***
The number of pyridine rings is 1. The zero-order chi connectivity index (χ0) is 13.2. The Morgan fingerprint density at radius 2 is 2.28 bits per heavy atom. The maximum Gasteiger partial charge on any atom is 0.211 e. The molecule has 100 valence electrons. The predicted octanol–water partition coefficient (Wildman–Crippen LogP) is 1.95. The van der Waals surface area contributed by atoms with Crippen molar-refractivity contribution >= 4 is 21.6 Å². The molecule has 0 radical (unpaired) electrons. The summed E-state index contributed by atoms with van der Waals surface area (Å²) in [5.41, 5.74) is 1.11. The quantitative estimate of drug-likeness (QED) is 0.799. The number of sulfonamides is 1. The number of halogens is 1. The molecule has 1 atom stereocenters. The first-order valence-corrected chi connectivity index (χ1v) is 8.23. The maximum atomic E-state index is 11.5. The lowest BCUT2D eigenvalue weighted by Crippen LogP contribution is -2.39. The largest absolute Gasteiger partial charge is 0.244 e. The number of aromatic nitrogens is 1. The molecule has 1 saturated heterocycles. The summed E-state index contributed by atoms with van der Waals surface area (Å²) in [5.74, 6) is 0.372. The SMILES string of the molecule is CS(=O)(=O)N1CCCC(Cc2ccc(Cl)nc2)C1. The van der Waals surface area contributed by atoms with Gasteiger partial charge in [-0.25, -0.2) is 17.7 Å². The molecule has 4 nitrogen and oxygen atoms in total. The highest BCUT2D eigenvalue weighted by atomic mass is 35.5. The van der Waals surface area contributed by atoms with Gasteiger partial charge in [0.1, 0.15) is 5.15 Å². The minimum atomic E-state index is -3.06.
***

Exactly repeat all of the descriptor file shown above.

The number of pyridine rings is 1. The zero-order chi connectivity index (χ0) is 13.2. The Morgan fingerprint density at radius 2 is 2.28 bits per heavy atom. The maximum Gasteiger partial charge on any atom is 0.211 e. The molecule has 100 valence electrons. The predicted octanol–water partition coefficient (Wildman–Crippen LogP) is 1.95. The van der Waals surface area contributed by atoms with Crippen molar-refractivity contribution >= 4 is 21.6 Å². The molecule has 0 radical (unpaired) electrons. The summed E-state index contributed by atoms with van der Waals surface area (Å²) in [5.41, 5.74) is 1.11. The quantitative estimate of drug-likeness (QED) is 0.799. The number of sulfonamides is 1. The number of halogens is 1. The molecule has 1 atom stereocenters. The first-order valence-corrected chi connectivity index (χ1v) is 8.23. The maximum atomic E-state index is 11.5. The lowest BCUT2D eigenvalue weighted by Crippen LogP contribution is -2.39. The largest absolute Gasteiger partial charge is 0.244 e. The number of aromatic nitrogens is 1. The molecule has 1 saturated heterocycles. The summed E-state index contributed by atoms with van der Waals surface area (Å²) in [5.74, 6) is 0.372. The SMILES string of the molecule is CS(=O)(=O)N1CCCC(Cc2ccc(Cl)nc2)C1. The van der Waals surface area contributed by atoms with Gasteiger partial charge in [-0.25, -0.2) is 17.7 Å². The molecule has 4 nitrogen and oxygen atoms in total. The highest BCUT2D eigenvalue weighted by atomic mass is 35.5. The van der Waals surface area contributed by atoms with Gasteiger partial charge in [0.1, 0.15) is 5.15 Å². The minimum atomic E-state index is -3.06.